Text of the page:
On Tuesday October 13th 2015, Spike TV unveiled their live finale for season six of Ink Master. Hosted at the Manhattan Center, nestled between 8th and 9th, this live finale was a game of who's who of the tattoo industry's leading heavyweights. This season of Ink Master was centered around the sacred bond between masters and apprentices and over the course of 16 weeks we saw tattoo artists go home one-by-one after rigorous tattoo challenges, leaving the three best artists to duke it out in the live finale. With a $100,000 cash prize, a feature in Inked Magazine, and the glory of the Ink Master title on the line, Chris Blinston of No Hard Feelings Tattoo in Coral Springs, Fla., Matt O'Baugh of Black Cobra Tattoos in Little Rock, Ark., and Dave Kruseman of Olde Line Tattoo in Hagerstown, Md., were all fighting to prove that they had what it takes to claim the throne.
After filming wrapped for the main stretch of the competition, Blinston, O'Baugh, and Kruseman were challenged to create one, big, bold, and badass final piece that would help to decide which one of them had won the competition. They all were tasked to complete a 35-hour back piece in the style and subject of their choice, which would be revealed for all of America during the live finale on October 13th. But in order to be considered for the crown, the artists had to tackle their final elimination tattoo at the live finale. Before showing their work over the last few months, the artists were assigned to create a 6 hour tattoo in a style nominated by America's viewers. This final challenge was crucial as it not only determined who would be going head-to-head in the final two, but gave the winner of the challenge an additional $10,000 cash prize. Viewers at home were given the chance to have their say in who made it to the top two, casting their votes on Facebook and Twitter after each artist revealed their last elimination tattoo. During the time that the final three were completing their live tattoos, the audience got the chance to catch up with all of the eliminated artists from season six.
Returning to the final three artists, voters sided with fan-favorite Blinston as the artist who should advance into the finals. The judges—Oliver Peck, Chris Nuñez, and Dave Navarro—decided that Kruseman should also advance into the top two. This meant O'Baugh walked away with the bronze and his back piece, a black and grey neo-traditional piece, would not be considered for the crown.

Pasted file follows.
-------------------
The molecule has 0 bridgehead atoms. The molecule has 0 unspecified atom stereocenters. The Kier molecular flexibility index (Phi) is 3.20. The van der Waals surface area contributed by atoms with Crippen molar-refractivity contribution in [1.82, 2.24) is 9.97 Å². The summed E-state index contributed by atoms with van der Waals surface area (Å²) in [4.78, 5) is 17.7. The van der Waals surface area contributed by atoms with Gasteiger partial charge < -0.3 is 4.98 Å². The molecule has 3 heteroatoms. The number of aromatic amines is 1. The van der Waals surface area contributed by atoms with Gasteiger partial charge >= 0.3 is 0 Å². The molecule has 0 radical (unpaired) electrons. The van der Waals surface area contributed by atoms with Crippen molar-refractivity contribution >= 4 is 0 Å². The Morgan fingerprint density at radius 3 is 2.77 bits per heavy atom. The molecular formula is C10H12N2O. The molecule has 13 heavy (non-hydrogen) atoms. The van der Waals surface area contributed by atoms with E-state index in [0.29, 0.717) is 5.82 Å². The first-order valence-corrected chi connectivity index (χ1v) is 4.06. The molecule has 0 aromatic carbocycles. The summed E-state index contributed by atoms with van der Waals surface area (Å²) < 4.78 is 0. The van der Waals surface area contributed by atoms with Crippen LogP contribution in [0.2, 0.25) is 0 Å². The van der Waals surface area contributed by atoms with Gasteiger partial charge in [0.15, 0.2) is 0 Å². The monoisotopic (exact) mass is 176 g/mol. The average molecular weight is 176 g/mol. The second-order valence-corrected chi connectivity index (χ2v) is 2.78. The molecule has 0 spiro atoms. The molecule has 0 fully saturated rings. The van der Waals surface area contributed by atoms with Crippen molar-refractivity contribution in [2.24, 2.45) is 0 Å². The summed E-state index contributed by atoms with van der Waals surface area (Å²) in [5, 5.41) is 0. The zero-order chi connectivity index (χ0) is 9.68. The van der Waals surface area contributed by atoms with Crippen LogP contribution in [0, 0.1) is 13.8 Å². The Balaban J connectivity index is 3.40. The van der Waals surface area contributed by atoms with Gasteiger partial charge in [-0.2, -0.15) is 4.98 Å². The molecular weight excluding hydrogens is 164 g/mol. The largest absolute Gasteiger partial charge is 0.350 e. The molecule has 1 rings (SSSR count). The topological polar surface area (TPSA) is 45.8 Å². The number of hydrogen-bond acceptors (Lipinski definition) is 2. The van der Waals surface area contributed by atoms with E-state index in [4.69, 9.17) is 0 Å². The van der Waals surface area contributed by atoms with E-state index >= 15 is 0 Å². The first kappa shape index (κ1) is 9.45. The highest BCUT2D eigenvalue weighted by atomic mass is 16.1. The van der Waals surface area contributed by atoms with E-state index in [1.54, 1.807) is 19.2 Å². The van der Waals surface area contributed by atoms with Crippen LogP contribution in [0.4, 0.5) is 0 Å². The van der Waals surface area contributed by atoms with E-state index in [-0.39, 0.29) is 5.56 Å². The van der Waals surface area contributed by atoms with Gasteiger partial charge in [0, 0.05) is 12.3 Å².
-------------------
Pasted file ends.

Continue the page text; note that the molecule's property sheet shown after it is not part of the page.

All that was left to judge was the 35 hour back pieces. Blinston revealed his tattoo first, a large scale pinup showcasing his speciality of color portraits. The tattoo featured a 1950's style pinup, hitting on Blinston's strengths of capturing the beauty of the female form. The tattoo was clearly finale worthy with the attention to detail and expert finesse, although there were a couple of errors in proportion in the top and bottom parts of the tattoo. Blinston excelled in capturing a beautiful face in his pinup, a critique that has taken down some of the best artists in past seasons of Ink Master.
Kruseman also focused on his style of choice, bringing a traditional style back piece into the finale. Kruseman had been critiqued all season long for being a "safe sally" and not meeting some of the challenges that went outside his comfort zone. Upon inspection of his final tattoo it is clear that Kruseman was not holding back this time. The tattoo is packed with key subjects of the American Traditional style—from roses, to an eagle, the featured clipper ship, sea horses, and other nautical elements. The tattoo excelled at showing viewers why American Traditional has stood the tests of time, as the bold line work, vivid color palette, and distinct imagery of Kruseman's tattoo worked together to create one hell of an overall design. In comparison to Blinston's tattoo, which relied heavily on nailing a realistic portrait, Kruseman let bold colors and flawless shading prove why he deserved to be named Ink Master.
After they both revealed their tattoos, Blinston and Kruseman waited nervously in anticipation of the judges' decision. The two artists could not be more different in the strategies that they'd used within the competition and in the styles that they specialize in. Based on the length of the deliberation it was going to be a close call. In the end, Peck, Nuñez, and Navarro decided that while Blinston had been the frontrunner for most of the competition, Kruseman had hit a home run with his American Traditional tattoo and had won the title of Ink Master.
While Kruseman may be the newest Ink Master to be crowned, do you think he deserved to win? Do you think that Blinston's lack of overalls cost him the title? Let us know in the poll below if you thought that one of the other artists deserved the title or if Kruseman rightfully earned his title. And don't forget to tune in for season 7 of Ink Master: Revenge, where the next crop of talented tattoo artists take on Ink Master all-stars for the title of Ink Master.